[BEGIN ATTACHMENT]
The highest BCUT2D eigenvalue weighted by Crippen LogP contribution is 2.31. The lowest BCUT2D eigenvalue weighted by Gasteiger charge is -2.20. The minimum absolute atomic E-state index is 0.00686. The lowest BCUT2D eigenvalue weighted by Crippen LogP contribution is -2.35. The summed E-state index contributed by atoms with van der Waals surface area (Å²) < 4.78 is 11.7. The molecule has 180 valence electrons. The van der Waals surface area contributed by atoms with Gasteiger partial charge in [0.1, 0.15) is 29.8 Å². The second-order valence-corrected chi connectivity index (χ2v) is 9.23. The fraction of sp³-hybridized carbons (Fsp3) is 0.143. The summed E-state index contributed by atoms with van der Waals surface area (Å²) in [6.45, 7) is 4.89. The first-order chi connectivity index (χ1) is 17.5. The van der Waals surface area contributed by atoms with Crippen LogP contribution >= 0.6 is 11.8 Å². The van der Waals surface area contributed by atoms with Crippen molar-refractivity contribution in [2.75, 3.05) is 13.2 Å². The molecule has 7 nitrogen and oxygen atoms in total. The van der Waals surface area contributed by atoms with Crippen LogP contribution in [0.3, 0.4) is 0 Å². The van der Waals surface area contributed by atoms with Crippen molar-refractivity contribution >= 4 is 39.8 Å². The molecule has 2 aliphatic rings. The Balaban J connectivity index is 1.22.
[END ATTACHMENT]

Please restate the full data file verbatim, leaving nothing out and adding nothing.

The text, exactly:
The highest BCUT2D eigenvalue weighted by Crippen LogP contribution is 2.31. The lowest BCUT2D eigenvalue weighted by Gasteiger charge is -2.20. The minimum absolute atomic E-state index is 0.00686. The lowest BCUT2D eigenvalue weighted by Crippen LogP contribution is -2.35. The summed E-state index contributed by atoms with van der Waals surface area (Å²) < 4.78 is 11.7. The molecule has 180 valence electrons. The van der Waals surface area contributed by atoms with Gasteiger partial charge in [0.1, 0.15) is 29.8 Å². The second-order valence-corrected chi connectivity index (χ2v) is 9.23. The fraction of sp³-hybridized carbons (Fsp3) is 0.143. The summed E-state index contributed by atoms with van der Waals surface area (Å²) in [6.45, 7) is 4.89. The first-order chi connectivity index (χ1) is 17.5. The van der Waals surface area contributed by atoms with Crippen LogP contribution >= 0.6 is 11.8 Å². The van der Waals surface area contributed by atoms with Crippen molar-refractivity contribution in [2.75, 3.05) is 13.2 Å². The molecule has 7 nitrogen and oxygen atoms in total. The van der Waals surface area contributed by atoms with Crippen LogP contribution in [0.3, 0.4) is 0 Å². The van der Waals surface area contributed by atoms with Crippen molar-refractivity contribution >= 4 is 39.8 Å². The molecule has 2 aliphatic rings. The Balaban J connectivity index is 1.22.